You can use a ventless heater in your basement; however, you need to be cautious about the ventilation in your basement. If there is no adequate ventilation in your basement, it may not be a good idea to use a ventless heater in the basement.

Basements hardly have enough ventilation to support the operation of a ventless gas heater. The heater needs a steady supply of air for it to function normally. The fresh air usually compensates for the loss of oxygen that the heater takes from the air to support the combustion process.

In addition, the flow of fresh air makes it possible for the contaminants that the heater produces to be neutralized. Therefore, using your heater in your basement may not be a good idea unless you are sure about the ventilation.  

Why does my ventless gas heater smell?

Your ventless gas heater smells because it produces several gases with different smells. Carbon monoxide is odorless, but carbon dioxide has a characteristic pungent smell. In addition, nitrogen dioxide has a foul smell.

These two gases accumulate in the atmosphere after your ventless gas heater operates for a while. They are responsible for the smell of your heater. You can deal with the smell by limiting the time you run your ventless heater.

Avoid leaving the ventless heater on for a long time. You may also ensure a good air supply into the room where the ventless gas heater is placed. The inflow and outflow of the air will help to minimize the smell from your ventless gas heater.  

Do ventless heaters create moisture?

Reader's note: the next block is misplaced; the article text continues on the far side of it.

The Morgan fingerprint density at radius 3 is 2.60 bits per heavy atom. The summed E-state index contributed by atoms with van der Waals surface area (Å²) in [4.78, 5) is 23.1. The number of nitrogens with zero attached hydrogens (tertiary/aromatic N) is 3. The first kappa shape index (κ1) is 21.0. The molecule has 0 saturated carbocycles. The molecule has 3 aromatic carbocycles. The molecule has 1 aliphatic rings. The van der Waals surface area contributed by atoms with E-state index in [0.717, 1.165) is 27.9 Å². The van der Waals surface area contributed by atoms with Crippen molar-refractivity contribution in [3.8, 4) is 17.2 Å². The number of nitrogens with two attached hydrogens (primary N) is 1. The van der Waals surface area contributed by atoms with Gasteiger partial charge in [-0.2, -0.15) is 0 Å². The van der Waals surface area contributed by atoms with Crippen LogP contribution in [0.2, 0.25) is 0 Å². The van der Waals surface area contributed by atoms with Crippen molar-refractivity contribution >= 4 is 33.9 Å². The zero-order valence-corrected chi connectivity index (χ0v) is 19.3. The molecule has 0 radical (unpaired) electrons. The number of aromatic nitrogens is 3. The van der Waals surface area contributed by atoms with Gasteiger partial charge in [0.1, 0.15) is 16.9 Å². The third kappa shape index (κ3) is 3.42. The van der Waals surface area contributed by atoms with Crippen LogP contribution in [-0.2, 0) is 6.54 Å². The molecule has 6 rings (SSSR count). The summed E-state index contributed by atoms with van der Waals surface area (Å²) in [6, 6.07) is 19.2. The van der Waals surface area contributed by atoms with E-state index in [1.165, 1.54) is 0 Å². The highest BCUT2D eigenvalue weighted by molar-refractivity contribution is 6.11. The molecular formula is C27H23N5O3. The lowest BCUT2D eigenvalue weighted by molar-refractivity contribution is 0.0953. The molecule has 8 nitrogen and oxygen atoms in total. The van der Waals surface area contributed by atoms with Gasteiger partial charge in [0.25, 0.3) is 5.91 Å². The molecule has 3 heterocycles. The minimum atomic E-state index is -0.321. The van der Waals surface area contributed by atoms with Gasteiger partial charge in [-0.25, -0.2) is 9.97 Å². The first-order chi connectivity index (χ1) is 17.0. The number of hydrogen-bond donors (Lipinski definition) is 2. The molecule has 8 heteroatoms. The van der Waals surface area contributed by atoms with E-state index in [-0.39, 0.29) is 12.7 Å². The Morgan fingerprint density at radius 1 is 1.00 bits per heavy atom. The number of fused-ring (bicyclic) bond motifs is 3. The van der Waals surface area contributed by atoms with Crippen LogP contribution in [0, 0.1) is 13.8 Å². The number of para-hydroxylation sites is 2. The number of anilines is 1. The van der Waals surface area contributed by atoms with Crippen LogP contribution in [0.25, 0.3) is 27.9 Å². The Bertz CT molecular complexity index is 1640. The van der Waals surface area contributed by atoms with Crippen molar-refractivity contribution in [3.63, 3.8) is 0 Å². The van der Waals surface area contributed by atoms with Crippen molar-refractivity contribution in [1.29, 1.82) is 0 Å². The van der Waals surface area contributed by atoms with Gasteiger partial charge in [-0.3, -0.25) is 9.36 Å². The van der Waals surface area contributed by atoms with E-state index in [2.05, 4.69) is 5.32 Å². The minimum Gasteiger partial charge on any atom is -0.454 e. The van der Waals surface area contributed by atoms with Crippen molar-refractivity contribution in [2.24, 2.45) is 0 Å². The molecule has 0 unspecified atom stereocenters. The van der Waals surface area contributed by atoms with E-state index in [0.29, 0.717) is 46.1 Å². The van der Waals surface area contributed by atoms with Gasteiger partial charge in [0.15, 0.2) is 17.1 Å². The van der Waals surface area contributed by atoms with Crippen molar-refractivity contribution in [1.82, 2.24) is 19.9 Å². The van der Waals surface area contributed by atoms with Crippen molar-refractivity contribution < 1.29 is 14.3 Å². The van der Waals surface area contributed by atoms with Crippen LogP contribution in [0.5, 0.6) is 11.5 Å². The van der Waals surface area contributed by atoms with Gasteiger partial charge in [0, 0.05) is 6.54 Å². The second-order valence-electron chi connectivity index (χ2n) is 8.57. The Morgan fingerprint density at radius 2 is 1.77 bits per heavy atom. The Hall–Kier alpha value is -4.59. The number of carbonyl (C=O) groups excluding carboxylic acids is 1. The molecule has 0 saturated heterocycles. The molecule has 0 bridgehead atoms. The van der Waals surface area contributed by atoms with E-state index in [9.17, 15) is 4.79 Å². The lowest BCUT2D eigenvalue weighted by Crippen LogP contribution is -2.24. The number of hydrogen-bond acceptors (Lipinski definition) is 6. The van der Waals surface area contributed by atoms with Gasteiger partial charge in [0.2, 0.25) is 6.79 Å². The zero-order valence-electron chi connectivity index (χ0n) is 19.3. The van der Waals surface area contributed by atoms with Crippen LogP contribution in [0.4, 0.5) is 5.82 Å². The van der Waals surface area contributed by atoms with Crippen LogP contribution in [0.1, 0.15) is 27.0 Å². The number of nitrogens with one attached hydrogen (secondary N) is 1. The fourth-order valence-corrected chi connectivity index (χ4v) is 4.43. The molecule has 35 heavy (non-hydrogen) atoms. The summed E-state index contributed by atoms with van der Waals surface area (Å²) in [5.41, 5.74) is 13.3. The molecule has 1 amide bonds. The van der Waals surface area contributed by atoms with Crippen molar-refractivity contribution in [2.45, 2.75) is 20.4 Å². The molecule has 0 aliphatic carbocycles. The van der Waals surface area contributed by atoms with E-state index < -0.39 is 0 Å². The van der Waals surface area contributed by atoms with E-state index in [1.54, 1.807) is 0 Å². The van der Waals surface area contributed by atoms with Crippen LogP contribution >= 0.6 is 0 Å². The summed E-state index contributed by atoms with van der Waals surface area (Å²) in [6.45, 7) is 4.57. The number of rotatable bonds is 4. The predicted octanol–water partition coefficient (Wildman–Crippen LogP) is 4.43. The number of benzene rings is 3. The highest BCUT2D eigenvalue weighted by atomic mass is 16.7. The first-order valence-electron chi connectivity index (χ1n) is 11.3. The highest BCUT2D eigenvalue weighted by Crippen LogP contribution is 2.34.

Ventless heaters create moisture. The moisture comes from the combustion of the fuel. The combustion process produces a mixture of gases, heat, and water vapor. If the ventilation of your house is poor, the water vapor may accumulate on surfaces over time.

This may cause rots and molds on wooden surfaces after some time. However, if there is enough ventilation in your house, the moisture from your ventless gas heater will not cause many problems. This is because the excess moisture will eventually be carried outside by the outflow current. 

Do ventless heaters produce carbon monoxide?

Generally, ventless heaters produce negligible carbon monoxide when running ideally. This is because they are designed to burn all the natural gas and oxygen they take in from the atmosphere. However, if this clean combustion process does not occur, your ventless gas heater will produce carbon monoxide.

This is why it is wise to install carbon monoxide alarms if you intend to use your ventless gas heater indoors. The alarms help prevent carbon monoxide poisoning by alerting you when there is carbon monoxide gas in the atmosphere. 


Generally, ventless natural gas heaters are not safe. Any heating device that burns fossil fuels to produce heat energy operates safely when vented. Venting helps to provide a safe passage for all the toxic and non-toxic byproducts of the combustion process that these heaters produce.

However, if not properly vented, your ventless natural gas heater may pose a danger to everyone in the house. Apart from the risk of carbon monoxide, poisoning, using ventless natural gas poses the danger of interfering with the indoor air quality of your home.